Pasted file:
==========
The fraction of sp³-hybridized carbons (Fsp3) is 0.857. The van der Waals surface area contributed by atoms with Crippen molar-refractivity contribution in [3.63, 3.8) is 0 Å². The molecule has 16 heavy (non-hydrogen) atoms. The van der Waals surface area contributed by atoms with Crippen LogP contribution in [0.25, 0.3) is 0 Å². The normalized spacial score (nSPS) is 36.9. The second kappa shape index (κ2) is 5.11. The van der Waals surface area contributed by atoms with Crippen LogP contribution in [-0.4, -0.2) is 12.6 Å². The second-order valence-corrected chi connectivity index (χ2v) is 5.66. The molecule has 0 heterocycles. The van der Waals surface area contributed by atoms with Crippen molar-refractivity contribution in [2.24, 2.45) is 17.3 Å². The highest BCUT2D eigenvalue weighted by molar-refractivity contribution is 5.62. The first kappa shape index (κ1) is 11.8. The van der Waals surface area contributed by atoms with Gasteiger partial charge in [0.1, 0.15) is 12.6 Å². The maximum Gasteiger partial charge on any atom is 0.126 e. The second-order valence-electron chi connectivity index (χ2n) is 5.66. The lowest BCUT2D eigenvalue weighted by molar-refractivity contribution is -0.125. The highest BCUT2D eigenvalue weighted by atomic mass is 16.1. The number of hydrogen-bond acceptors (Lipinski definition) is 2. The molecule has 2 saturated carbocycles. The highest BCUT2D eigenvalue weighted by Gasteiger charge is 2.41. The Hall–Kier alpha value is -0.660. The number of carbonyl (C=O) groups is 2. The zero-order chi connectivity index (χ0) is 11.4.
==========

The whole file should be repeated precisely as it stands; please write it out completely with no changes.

The fraction of sp³-hybridized carbons (Fsp3) is 0.857. The van der Waals surface area contributed by atoms with Crippen molar-refractivity contribution in [3.63, 3.8) is 0 Å². The molecule has 16 heavy (non-hydrogen) atoms. The van der Waals surface area contributed by atoms with Crippen LogP contribution in [0.25, 0.3) is 0 Å². The normalized spacial score (nSPS) is 36.9. The second kappa shape index (κ2) is 5.11. The van der Waals surface area contributed by atoms with Crippen LogP contribution in [-0.4, -0.2) is 12.6 Å². The second-order valence-corrected chi connectivity index (χ2v) is 5.66. The molecule has 0 heterocycles. The van der Waals surface area contributed by atoms with Crippen molar-refractivity contribution in [2.24, 2.45) is 17.3 Å². The highest BCUT2D eigenvalue weighted by molar-refractivity contribution is 5.62. The first kappa shape index (κ1) is 11.8. The van der Waals surface area contributed by atoms with Gasteiger partial charge in [0.1, 0.15) is 12.6 Å². The maximum Gasteiger partial charge on any atom is 0.126 e. The second-order valence-electron chi connectivity index (χ2n) is 5.66. The lowest BCUT2D eigenvalue weighted by molar-refractivity contribution is -0.125. The highest BCUT2D eigenvalue weighted by atomic mass is 16.1. The number of hydrogen-bond acceptors (Lipinski definition) is 2. The molecule has 2 saturated carbocycles. The highest BCUT2D eigenvalue weighted by Gasteiger charge is 2.41. The Hall–Kier alpha value is -0.660. The number of carbonyl (C=O) groups is 2. The zero-order chi connectivity index (χ0) is 11.4.